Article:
Despite Protests, Melania Graciously Accepts ‘Woman Of Distinction’ Award
Cancel culture was not strong enough to prevent First Lady Melania Trump from receiving a “Woman of Distinction” award from Palm Beach Atlantic University (PBA), where student protests failed to keep her from the honor.
Speaking at the university’s annual Women of Distinction luncheon, the first lady said she was honored to receive the award, which recognizes women “who cherish community and family and want to preserve these ideals for others,” according to The Hill.
“As the First Lady of the United States, it is a great honor to serve the people of this incredible country,” said Melania Trump as she plugged her Be Best initiative, which seeks to curtail cyberbullying and opioid abuse among children.
“When we teach our children to cherish our values and care for each other, they are better prepared to carry on Americans’ legacy of compassion, service, and patriotism,” she said.
The Women of Distinction event began in 1991 and Melania Trump is the only first lady thus far to receive the honor. Upon announcing her name, the university said that Melania Trump’s platform aligns with the shool’s “emphasis on encouraging the potential of each person.” Students, however, protested the school’s decision, arguing that the award typically goes to women charitably giving to the local community. Tyler Whitehead, president of the school’s College Democrats group, said the “vast majority” of students and faculty were displeased.
“The vast majority of students and faculty that I have spoken to about the decision were disappointed by what seems to be a politically-motivated move on the university’s part,” Whitehead said in a statement.
One student, Graysen Boehning, told The Hill that Melania Trump’s character was not reflective of the community.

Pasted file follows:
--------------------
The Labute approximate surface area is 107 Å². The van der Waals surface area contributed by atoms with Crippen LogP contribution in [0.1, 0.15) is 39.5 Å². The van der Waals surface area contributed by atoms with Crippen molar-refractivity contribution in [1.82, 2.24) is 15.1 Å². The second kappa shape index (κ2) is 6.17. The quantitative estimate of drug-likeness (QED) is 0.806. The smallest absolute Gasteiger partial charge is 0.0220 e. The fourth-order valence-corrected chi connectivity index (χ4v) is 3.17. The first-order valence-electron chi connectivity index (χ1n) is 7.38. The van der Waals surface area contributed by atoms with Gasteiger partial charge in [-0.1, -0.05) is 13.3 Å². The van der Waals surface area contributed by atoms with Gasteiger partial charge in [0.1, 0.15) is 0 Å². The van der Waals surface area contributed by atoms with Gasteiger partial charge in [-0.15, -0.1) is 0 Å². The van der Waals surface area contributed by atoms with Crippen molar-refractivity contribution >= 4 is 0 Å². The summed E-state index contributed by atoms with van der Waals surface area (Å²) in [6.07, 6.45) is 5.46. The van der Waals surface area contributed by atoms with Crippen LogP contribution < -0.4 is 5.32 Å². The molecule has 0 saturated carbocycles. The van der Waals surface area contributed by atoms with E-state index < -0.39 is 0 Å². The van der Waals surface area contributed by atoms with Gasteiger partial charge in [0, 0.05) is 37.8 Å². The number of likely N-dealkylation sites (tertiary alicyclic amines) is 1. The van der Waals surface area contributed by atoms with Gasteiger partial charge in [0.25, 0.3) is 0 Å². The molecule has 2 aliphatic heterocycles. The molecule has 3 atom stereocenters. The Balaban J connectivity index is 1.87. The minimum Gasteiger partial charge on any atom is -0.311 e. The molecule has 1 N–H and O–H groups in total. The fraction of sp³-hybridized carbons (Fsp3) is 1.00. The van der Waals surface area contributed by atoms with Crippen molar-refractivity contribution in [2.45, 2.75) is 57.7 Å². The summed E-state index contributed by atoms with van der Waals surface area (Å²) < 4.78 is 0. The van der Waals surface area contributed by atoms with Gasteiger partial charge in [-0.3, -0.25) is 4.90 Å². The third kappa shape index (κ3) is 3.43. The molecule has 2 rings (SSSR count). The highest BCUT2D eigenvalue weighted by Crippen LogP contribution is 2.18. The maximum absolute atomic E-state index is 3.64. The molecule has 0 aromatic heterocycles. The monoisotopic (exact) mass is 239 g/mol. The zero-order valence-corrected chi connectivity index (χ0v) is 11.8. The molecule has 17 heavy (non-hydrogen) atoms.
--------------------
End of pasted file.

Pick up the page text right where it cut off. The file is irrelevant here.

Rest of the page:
“This award has historically gone to women whose character and impact in Palm Beach has shaped the culture of our home, and I have not been convinced that the first lady’s character or impact here is worthy of that recognition,” one student, Graysen Boehning, told The Hill. “While many students were excited that the school was bringing in the First Lady of the United States to speak, others felt that her character was not representative of the community of love for people of all backgrounds and beliefs that PBA houses and fosters.”
Austin Gergen, the vice president of the school’s College Republicans group, said that the school made a “donor-oriented” decision to award Melania Trump over all else.
“I’ve talked to other students who believe this will tank their chances at graduate school, and I definitely think they’re overreacting, but I understand their concern. Overall, I think this was most likely a donor-oriented decision rather than a moral one,” he said.
Frequently, university students have protested members of Trump’s administration or Trump’s family receiving honors at the school, such as when Mike Pence gave the commencement address at Notre Dame or when George Mason University had Supreme Court Justice Brett Kavanaugh teach a class in England for the summer. Fortunately, despite heated rhetoric and accusations of homophobia, sexism, racism, etc., the schools did not cave to student demands.
Author: Paul Bois